Neither a semester of college nor a brief fling at fame have spoiled David Florey. The iconoclastic 18-year-old who eclipsed 400 other high school students and scored the highest at the U.S. Academic Decathlon last April is keeping a somewhat low profile as a freshman at UC Berkeley in the noble pursuit of knowledge.
Florey made an impact on the country when he and several classmates from John Marshall High School took first place at the decathlon. But Florey wasn't your average golden boy wonder student. He maintained a C average for much of his high school career, was outspoken about teachers' low pay, sported a small earring and had a disdain for wearing shoes.
An Instant Celebrity
Winning the decathlon made him an instant celebrity, albeit a reluctant one. News crews followed him and movie moguls beckoned him. Through it all Florey looked on his 15 minutes of fame with a bemused grin.
Hollywood, Florey has learned, is fickle. Some of the movie deals have fallen by the wayside, a couple of others may still be in the works, but he's not really sure. He's been recognized on campus a few times by other decathloners and some who read about him in the newspaper. Looking back on the media-exposed experience, he said, "I don't think I made much of an impact on the world with that."
He has just completed his first semester at Berkeley in the university's Extension program, where students with low grades are sent for a semester before they are accepted into the regular degree program. His classes included calculus, cultural geography, rhetoric and an honors seminar on the individual in society that ties in music, philosophy and history.
Although in his senior year Florey pulled his grade point average up to an A-minus ("Grades are not life," he said at the time, while admitting that the numbers were important for college) he still didn't qualify for the mainstream university. Grades from the first semester aren't in yet, but he's sure he did well enough to qualify.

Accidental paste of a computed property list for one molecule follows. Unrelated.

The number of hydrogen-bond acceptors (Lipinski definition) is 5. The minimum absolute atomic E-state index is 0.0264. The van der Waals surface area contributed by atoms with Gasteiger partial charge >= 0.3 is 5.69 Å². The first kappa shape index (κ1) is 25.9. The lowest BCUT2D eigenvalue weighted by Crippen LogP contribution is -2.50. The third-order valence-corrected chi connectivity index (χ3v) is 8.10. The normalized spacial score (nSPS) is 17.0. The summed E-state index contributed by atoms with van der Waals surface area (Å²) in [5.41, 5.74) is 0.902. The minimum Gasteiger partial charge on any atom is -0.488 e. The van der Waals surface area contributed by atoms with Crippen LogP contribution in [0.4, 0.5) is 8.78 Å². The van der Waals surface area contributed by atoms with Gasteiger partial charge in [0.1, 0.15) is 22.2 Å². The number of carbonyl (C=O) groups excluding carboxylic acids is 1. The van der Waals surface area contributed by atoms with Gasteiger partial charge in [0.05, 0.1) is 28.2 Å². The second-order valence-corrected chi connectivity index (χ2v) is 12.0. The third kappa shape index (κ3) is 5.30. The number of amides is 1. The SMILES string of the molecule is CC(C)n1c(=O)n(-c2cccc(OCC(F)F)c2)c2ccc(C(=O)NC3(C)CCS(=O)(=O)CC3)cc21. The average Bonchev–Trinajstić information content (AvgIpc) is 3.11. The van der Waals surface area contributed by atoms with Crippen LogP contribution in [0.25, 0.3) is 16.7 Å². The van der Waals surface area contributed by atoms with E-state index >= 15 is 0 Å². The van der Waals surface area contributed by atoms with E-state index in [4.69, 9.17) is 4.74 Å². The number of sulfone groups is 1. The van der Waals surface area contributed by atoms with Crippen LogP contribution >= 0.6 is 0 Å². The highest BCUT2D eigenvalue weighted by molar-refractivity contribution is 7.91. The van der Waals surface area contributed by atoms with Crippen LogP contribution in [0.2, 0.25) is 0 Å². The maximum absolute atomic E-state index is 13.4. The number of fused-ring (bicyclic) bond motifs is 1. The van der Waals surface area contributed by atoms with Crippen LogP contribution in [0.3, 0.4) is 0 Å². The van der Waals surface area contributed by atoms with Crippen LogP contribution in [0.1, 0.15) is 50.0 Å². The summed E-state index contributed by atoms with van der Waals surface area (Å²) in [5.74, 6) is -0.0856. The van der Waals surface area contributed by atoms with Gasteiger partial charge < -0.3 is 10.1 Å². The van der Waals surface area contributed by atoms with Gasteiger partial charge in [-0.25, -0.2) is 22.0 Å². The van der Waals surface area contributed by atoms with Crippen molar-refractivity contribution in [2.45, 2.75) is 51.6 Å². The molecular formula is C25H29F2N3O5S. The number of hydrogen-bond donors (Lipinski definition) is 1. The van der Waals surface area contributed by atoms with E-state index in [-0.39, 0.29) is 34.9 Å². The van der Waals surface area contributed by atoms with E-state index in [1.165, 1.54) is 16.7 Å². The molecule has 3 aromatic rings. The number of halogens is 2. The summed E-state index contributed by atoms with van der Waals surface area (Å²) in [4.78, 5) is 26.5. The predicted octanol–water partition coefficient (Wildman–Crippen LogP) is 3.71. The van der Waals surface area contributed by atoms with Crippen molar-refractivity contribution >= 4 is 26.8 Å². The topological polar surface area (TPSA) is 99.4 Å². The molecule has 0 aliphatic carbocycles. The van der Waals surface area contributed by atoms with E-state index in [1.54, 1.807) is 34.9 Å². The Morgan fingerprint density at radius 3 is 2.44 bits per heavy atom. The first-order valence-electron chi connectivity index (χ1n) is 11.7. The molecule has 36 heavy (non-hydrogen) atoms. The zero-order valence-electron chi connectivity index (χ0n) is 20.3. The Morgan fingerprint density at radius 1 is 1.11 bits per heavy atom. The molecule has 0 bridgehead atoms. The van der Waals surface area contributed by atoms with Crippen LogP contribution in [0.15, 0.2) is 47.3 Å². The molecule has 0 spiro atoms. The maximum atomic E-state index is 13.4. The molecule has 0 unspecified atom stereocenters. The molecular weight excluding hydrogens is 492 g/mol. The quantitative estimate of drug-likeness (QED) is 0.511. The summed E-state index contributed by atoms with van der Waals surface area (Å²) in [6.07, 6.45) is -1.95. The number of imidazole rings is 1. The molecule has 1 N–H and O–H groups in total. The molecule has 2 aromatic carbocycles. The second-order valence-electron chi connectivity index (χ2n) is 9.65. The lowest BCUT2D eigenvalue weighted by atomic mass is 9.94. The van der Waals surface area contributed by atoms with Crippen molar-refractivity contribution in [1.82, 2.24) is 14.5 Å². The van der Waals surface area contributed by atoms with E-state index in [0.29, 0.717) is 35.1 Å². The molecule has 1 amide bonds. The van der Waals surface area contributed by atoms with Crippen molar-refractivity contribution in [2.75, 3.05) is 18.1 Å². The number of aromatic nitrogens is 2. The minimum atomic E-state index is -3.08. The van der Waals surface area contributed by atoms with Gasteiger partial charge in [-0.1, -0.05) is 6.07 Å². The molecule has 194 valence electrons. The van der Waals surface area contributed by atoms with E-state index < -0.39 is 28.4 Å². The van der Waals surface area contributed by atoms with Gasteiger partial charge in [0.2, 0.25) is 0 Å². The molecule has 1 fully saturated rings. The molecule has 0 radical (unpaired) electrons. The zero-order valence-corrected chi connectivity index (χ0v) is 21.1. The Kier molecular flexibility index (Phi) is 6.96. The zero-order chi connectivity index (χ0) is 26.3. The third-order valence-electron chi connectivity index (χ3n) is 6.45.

'A Little Disappointed'
And he's not out to set the Berkeley campus on fire, either, although he's startled some of his more conservative classmates by chewing tree bark in class. "I'm a little disappointed in the (Extension) students," he said while back in Los Angeles with his father (his parents are divorced) during the holiday break. "They don't seem to have much of a thirst for knowledge. In one class the professor asked why everyone was in school, and a lot of people said they really didn't like to read or write . . . A lot of people have very conservative attitudes. They didn't seem like they were doing anything, just sort of observing. But I'm not pessimistic. If I dig deeper I'm sure I'll find stuff more interesting."
He has yet to explore more of the campus and meet more students; he's kept up with many of his former high school classmates who also go to Berkeley, including his roommate, with whom he shares a one-bedroom apartment. "I'm looking for something to get involved in, but definitely not politics. Maybe some fervent activism. We'll see how many people are interested in it."
Florey hasn't declared a major yet, but he would like to study abroad in Japan. "It's not important to make a mark here," he said. "There are 20,000 people and I don't feel like I have to be the center of attention. I never did."